Natural-foods cookbooks are crazy for it: Tofu At Center Stage; Tofu Goes West; Tofu Madness; The Book of Tofu; Cook With Tofu and The Heartsong Tofu Cookbook. Reggi Norton, local author of The Soy of Cooking, recommends her "Nearly Chicken Tempeh Salad" as an easy initiation recipe. (A revised edition is available at natural- food stores around town.)
At Hugo's, a slick health-food supermarket in Chevy Chase, frozen tofu lasagna is advertised as having 286 calories per serving. The banana "no-creme pie" is made with tofu. Heat-and-serve tofu burgers go for $1.75.
Dress it up, camouflage it, do anything to avoid confronting the substance in its natural state: boring. The recipes are endless.
Tofu con fettucini, tofu loaf, tofu shrimp casserole. Marinated, curried, steam-fried, broiled or baked tofu. Creamy or chewy, tofu croquettes, tofu milkshakes, tofu Reubens, scrambled tofu breakfast. Tofu guacamole, canneloni, jerky; tofu brownies and apple pie.
y But will the carnivorous American public be moved? As legumes go, soy lacks commercial appeal. Kraft is looking at tofu "in the laboratory stage," but believes it's seen by consumers as something of a joke.
Dannon has it "on the back burner," according to Tim Metzger, director of planning and new product development, who also noted the image problem. He cautions that it took plain yogurt 40 years to get some respect. The ad campaigns and supermarket presentation will be crucial, Metzger said, since, right now, "it has the attractiveness of a GI mess kit."
To be sure, the conglomerates will be there when the public is ready. Perhaps the commercial is already on tape:
"Tofu! It isn't just for hippies anymore."
Homemade, it's a headache. Some trend followers who invested in yogurt makers a few years back haveeswitched to wooden-box tofu makers. It takes nothing but time, darkness, moisture and a solidifier (like natural nigari or calcium sulfate) to produce 'fu for thought.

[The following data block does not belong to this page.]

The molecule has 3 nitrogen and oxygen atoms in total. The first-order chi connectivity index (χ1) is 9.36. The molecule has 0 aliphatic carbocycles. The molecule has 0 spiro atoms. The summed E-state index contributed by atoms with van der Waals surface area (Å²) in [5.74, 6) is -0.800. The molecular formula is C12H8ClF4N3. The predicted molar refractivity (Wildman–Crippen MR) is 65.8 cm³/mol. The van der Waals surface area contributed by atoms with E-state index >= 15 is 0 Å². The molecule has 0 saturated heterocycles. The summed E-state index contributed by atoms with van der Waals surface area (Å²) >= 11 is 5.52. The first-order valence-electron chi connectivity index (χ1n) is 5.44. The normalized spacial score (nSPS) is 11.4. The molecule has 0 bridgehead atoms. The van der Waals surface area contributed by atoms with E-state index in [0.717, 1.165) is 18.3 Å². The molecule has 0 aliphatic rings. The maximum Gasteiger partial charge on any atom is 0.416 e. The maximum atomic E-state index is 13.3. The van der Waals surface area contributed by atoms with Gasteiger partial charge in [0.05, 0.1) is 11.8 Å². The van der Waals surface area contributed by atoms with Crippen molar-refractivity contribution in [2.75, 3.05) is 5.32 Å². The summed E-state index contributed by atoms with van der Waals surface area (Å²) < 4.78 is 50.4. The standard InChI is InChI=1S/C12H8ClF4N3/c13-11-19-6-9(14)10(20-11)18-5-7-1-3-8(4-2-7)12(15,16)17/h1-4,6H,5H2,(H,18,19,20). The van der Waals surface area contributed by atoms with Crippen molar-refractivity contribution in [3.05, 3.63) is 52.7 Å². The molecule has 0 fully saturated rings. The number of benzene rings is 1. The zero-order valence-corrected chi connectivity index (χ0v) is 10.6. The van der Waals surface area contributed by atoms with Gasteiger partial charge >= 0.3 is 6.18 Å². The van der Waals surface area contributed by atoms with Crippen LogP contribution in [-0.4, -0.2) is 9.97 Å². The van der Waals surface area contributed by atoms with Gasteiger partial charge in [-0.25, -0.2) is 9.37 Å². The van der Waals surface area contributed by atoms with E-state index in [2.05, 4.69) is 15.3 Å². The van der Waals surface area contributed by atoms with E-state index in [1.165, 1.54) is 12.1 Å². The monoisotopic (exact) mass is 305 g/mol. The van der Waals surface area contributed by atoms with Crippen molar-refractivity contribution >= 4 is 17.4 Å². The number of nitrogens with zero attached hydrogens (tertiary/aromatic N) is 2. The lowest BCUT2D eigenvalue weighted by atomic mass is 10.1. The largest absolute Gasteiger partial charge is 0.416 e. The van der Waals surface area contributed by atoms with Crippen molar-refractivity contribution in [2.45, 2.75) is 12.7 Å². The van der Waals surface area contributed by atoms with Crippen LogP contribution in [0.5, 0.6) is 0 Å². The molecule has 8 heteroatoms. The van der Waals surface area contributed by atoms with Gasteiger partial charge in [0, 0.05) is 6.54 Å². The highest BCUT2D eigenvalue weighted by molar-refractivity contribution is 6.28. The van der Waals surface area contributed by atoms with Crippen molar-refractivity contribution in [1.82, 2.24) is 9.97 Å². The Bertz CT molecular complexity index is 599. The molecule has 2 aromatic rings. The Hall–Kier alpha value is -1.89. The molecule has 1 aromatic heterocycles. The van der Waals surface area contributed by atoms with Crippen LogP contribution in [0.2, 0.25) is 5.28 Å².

The culture ferments, the bacteria simmer and squoosh. Before long, you've got an avant garde appetizer. A kit manufactured by The Learning Tree sells for $18.41 -- mahogany press, filter bag, cheesecloth and 16-page instruction booklet -- everything but the soybeans. But why bother, say the regulars, when perfectly good tofu is available at a dozen stores around town?
The very freshest just might be found in the tin can on the metal chair in the back of Mee Wah Lung's in Chinatown. Jean Lee makes it daily in the grocery store that was her grandfather's at 608 H Street NW. She charges 15 cents per two-inch square.
"Cheaper than chewing gum," she notes.
Most of the area's restaurants get their supply here or from New China Supply Company down the street, where David Luk sells by the thousand pieces, $7.10 per can. Now that's a lot of tofu. 'FU FOR THOUGHT
Open University teacher Melodie Phipps' next tofu classes are scheduled for January 18 and February 27. Call 966-9606 for registration information.
WHAT'S-YOUR-BEEF DEPARTMENT: Cookbook author Gary Landgrebe's recipe for baked tofu steaks calls for two pounds of firm tofu, drained. Cut each section in half vertically and horizontally to make four pieces approximately 1/2 x 1 1/4 x 2 1/2 inches. Mix in a small bowl: 1 cup soy sauce 3 cloves garlic, minced 1 tbsp. flavorful oil (peanut, sesame, toasted sesame) 2 tbsps. each vinegar and honey
Pour the soy sauce mixture into a 12 x 15-inch baking dish and marinate for one to four hours, turning occasionally. Place the marinated tofu on a lightly oiled baking sheet. Bake at 500 degrees for 35 to 60 minutes, turning once halfway through. Hot or cold, serves four (probably more if they are first-time tofuers).